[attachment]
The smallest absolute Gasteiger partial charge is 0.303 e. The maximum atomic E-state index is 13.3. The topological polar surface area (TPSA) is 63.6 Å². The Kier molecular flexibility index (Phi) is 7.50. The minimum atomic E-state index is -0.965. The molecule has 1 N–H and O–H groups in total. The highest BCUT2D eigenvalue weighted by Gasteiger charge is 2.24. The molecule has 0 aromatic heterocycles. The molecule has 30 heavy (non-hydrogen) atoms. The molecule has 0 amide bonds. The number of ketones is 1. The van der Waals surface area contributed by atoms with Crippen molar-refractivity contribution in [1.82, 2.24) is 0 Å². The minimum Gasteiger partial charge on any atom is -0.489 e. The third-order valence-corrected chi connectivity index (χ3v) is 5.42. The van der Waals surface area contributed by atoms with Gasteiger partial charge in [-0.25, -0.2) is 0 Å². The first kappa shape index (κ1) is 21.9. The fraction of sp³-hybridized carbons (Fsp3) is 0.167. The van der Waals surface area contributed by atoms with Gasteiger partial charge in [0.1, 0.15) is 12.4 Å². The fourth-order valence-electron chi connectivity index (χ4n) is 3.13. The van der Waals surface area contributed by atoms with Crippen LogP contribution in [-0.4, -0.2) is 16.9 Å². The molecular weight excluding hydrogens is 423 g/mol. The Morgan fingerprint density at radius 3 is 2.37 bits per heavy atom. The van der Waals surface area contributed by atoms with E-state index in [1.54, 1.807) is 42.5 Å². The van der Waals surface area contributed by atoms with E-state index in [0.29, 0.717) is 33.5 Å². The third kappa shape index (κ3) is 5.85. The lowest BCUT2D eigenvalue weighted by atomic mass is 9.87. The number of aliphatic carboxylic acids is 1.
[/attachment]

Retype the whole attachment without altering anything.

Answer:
The smallest absolute Gasteiger partial charge is 0.303 e. The maximum atomic E-state index is 13.3. The topological polar surface area (TPSA) is 63.6 Å². The Kier molecular flexibility index (Phi) is 7.50. The minimum atomic E-state index is -0.965. The molecule has 1 N–H and O–H groups in total. The highest BCUT2D eigenvalue weighted by Gasteiger charge is 2.24. The molecule has 0 aromatic heterocycles. The molecule has 30 heavy (non-hydrogen) atoms. The molecule has 0 amide bonds. The number of ketones is 1. The van der Waals surface area contributed by atoms with Crippen molar-refractivity contribution in [1.82, 2.24) is 0 Å². The minimum Gasteiger partial charge on any atom is -0.489 e. The third-order valence-corrected chi connectivity index (χ3v) is 5.42. The van der Waals surface area contributed by atoms with Gasteiger partial charge in [-0.25, -0.2) is 0 Å². The first kappa shape index (κ1) is 21.9. The fraction of sp³-hybridized carbons (Fsp3) is 0.167. The van der Waals surface area contributed by atoms with Gasteiger partial charge in [0.1, 0.15) is 12.4 Å². The fourth-order valence-electron chi connectivity index (χ4n) is 3.13. The van der Waals surface area contributed by atoms with Crippen LogP contribution in [-0.4, -0.2) is 16.9 Å². The molecular weight excluding hydrogens is 423 g/mol. The Morgan fingerprint density at radius 3 is 2.37 bits per heavy atom. The van der Waals surface area contributed by atoms with E-state index in [1.54, 1.807) is 42.5 Å². The van der Waals surface area contributed by atoms with E-state index in [0.29, 0.717) is 33.5 Å². The third kappa shape index (κ3) is 5.85. The lowest BCUT2D eigenvalue weighted by atomic mass is 9.87. The number of aliphatic carboxylic acids is 1.